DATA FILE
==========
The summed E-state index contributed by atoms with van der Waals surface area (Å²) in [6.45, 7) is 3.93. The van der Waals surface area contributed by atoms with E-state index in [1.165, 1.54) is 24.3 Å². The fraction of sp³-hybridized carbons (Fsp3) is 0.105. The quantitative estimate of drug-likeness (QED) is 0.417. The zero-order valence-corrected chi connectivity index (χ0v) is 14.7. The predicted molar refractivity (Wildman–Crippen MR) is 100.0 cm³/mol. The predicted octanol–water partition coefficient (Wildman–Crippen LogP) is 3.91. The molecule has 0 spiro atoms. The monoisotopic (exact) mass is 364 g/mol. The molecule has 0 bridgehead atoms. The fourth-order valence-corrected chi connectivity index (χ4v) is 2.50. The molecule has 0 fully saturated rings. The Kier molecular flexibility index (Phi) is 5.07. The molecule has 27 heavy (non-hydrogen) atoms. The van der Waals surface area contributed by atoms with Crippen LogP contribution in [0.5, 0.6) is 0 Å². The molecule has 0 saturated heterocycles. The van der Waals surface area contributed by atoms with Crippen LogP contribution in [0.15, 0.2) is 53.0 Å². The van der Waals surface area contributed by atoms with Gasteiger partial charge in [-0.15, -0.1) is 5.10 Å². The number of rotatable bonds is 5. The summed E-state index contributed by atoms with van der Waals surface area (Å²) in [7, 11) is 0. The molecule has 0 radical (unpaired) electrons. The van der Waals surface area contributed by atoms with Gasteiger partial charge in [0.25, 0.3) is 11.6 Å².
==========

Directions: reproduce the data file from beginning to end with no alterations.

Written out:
The summed E-state index contributed by atoms with van der Waals surface area (Å²) in [6.45, 7) is 3.93. The van der Waals surface area contributed by atoms with E-state index in [1.165, 1.54) is 24.3 Å². The fraction of sp³-hybridized carbons (Fsp3) is 0.105. The quantitative estimate of drug-likeness (QED) is 0.417. The zero-order valence-corrected chi connectivity index (χ0v) is 14.7. The predicted molar refractivity (Wildman–Crippen MR) is 100.0 cm³/mol. The predicted octanol–water partition coefficient (Wildman–Crippen LogP) is 3.91. The molecule has 0 spiro atoms. The monoisotopic (exact) mass is 364 g/mol. The molecule has 0 bridgehead atoms. The fourth-order valence-corrected chi connectivity index (χ4v) is 2.50. The molecule has 0 fully saturated rings. The Kier molecular flexibility index (Phi) is 5.07. The molecule has 27 heavy (non-hydrogen) atoms. The van der Waals surface area contributed by atoms with Crippen LogP contribution in [0.5, 0.6) is 0 Å². The molecule has 0 saturated heterocycles. The van der Waals surface area contributed by atoms with Crippen LogP contribution in [0.15, 0.2) is 53.0 Å². The van der Waals surface area contributed by atoms with Gasteiger partial charge in [-0.15, -0.1) is 5.10 Å². The number of rotatable bonds is 5. The summed E-state index contributed by atoms with van der Waals surface area (Å²) in [7, 11) is 0. The molecule has 0 radical (unpaired) electrons. The van der Waals surface area contributed by atoms with Gasteiger partial charge in [0.25, 0.3) is 11.6 Å².